For Fed, a little inflation may be a good thing
WASHINGTON — It might seem like prices are rising wherever you look, from medical care to college tuition. Yet to the Federal Reserve, they might not be going up fast enough.
The Fed says a little more inflation might be just the thing to start a chain reaction that would ultimately create jobs — and avoid a spiral of falling prices that could damage the economy.
In a statement Tuesday, the Fed avoided directly mentioning the dreaded word “deflation,’’ but it signaled its concern that today’s very low inflation might lead to actual price drops.
The Fed, meeting for the last time before the midterm elections, said its measures show inflation is “somewhat below’’ desirable levels for the economy. That may sound strange, because inflation is often made out to be an economic evil.
And it can be, when it gets out of control. But its opposite can be even worse.
Once deflation takes hold, it can wreck an economy. Workers suffer pay cuts. Corporate profits shrivel. Stock values fall. People, businesses, and the government find it costlier to pare debt. Foreclosures and bankruptcies rise.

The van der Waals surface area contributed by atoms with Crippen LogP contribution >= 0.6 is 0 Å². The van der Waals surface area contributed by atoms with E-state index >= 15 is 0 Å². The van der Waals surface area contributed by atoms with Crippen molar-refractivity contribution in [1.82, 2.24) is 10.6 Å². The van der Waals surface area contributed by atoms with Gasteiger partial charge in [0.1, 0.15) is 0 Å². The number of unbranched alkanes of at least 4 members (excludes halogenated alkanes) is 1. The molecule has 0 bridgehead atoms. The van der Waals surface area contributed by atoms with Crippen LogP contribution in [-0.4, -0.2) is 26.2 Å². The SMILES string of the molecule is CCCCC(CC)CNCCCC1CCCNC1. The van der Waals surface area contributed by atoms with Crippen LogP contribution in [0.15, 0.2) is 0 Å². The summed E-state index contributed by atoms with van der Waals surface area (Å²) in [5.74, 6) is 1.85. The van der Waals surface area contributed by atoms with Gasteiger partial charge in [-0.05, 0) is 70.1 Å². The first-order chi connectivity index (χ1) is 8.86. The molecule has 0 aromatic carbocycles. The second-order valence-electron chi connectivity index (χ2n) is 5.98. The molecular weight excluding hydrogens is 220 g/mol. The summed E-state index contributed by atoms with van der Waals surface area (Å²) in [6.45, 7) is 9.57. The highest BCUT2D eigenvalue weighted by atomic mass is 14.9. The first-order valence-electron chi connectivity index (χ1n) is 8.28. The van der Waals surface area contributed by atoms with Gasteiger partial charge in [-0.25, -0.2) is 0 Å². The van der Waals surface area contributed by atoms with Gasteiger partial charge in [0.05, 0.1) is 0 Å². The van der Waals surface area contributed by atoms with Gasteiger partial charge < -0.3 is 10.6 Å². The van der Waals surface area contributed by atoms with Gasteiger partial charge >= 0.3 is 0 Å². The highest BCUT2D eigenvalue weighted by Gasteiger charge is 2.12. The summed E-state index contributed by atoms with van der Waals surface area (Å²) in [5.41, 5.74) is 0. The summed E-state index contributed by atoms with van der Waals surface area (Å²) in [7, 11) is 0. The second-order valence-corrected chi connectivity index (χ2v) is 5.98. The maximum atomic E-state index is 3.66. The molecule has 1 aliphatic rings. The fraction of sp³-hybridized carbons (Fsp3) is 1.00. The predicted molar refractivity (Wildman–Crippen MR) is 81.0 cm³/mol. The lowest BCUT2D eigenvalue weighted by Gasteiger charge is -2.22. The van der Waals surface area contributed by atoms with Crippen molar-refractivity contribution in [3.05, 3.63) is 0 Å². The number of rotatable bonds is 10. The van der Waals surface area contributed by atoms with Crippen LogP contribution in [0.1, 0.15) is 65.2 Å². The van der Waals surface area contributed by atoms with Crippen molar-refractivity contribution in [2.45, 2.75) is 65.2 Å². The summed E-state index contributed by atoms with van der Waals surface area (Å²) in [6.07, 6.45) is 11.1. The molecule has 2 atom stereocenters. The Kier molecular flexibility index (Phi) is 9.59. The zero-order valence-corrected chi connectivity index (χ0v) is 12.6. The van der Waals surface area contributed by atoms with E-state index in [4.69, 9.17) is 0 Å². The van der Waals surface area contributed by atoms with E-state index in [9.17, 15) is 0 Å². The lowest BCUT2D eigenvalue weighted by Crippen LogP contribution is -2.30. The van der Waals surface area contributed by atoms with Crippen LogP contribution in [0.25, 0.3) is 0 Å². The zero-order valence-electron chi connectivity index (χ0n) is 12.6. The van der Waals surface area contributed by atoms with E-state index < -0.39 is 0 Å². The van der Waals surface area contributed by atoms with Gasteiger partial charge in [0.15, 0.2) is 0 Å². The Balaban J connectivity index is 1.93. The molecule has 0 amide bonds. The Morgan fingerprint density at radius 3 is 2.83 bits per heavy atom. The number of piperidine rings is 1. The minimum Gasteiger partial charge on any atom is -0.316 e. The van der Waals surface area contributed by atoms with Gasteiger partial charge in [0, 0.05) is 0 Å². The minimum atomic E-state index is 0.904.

And people spend less, convinced that prices will fall even further if they just wait. That trend has already emerged in the housing market.
Spending by shoppers accounts for about 70 percent of US economic activity.
Overall consumer prices — excluding food and energy prices, which are volatile — inched up just 0.9 percent for the 12 months that ended in August. That matched a 44-year low, according to the government.
And it’s well below the Fed’s comfort zone for inflation, which ranges between 1.5 percent and 2 percent over a year.
The Fed’s statement Tuesday made clear that it’s prepared to intervene to prevent deflation. One way would be to make big purchases of government bonds to drive down long-term interest rates.
“The average person may be bewildered by the Fed’s concern about deflation,’’ said Allen Sinai, chief economist at Decision Economics. “But part of its job is to be educational. The Fed wants people to know it is not going to let this rare disease happen.’’
The last time the country endured a destabilizing case of deflation was during the Great Depression of the 1930s.
Japan is still fighting deflation years after its 1990s financial crisis, even as it has kept its key short-term interest rates near zero, as the Fed has for nearly two years. So far, the Fed’s ultra-low rates have failed to rejuvenate the economy.